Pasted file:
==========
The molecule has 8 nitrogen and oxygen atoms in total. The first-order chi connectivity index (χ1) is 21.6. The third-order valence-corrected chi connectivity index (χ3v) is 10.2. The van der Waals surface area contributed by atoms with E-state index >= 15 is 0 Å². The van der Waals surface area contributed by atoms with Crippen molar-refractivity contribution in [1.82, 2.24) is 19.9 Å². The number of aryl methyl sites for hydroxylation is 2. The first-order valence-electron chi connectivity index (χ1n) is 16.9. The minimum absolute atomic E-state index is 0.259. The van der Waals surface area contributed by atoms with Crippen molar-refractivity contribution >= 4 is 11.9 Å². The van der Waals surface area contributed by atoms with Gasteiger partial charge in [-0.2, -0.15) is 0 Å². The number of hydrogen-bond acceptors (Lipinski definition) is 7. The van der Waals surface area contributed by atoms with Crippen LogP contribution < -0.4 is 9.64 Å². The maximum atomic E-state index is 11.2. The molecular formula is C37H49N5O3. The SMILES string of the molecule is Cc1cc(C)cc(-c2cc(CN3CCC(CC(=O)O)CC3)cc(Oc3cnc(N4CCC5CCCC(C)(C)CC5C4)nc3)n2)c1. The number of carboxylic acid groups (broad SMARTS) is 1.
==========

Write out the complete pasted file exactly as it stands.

The molecule has 8 nitrogen and oxygen atoms in total. The first-order chi connectivity index (χ1) is 21.6. The third-order valence-corrected chi connectivity index (χ3v) is 10.2. The van der Waals surface area contributed by atoms with E-state index >= 15 is 0 Å². The van der Waals surface area contributed by atoms with Crippen molar-refractivity contribution in [1.82, 2.24) is 19.9 Å². The number of aryl methyl sites for hydroxylation is 2. The first-order valence-electron chi connectivity index (χ1n) is 16.9. The minimum absolute atomic E-state index is 0.259. The van der Waals surface area contributed by atoms with Crippen molar-refractivity contribution >= 4 is 11.9 Å². The van der Waals surface area contributed by atoms with Gasteiger partial charge in [-0.2, -0.15) is 0 Å². The number of hydrogen-bond acceptors (Lipinski definition) is 7. The van der Waals surface area contributed by atoms with Crippen LogP contribution < -0.4 is 9.64 Å². The maximum atomic E-state index is 11.2. The molecular formula is C37H49N5O3. The SMILES string of the molecule is Cc1cc(C)cc(-c2cc(CN3CCC(CC(=O)O)CC3)cc(Oc3cnc(N4CCC5CCCC(C)(C)CC5C4)nc3)n2)c1. The number of carboxylic acid groups (broad SMARTS) is 1.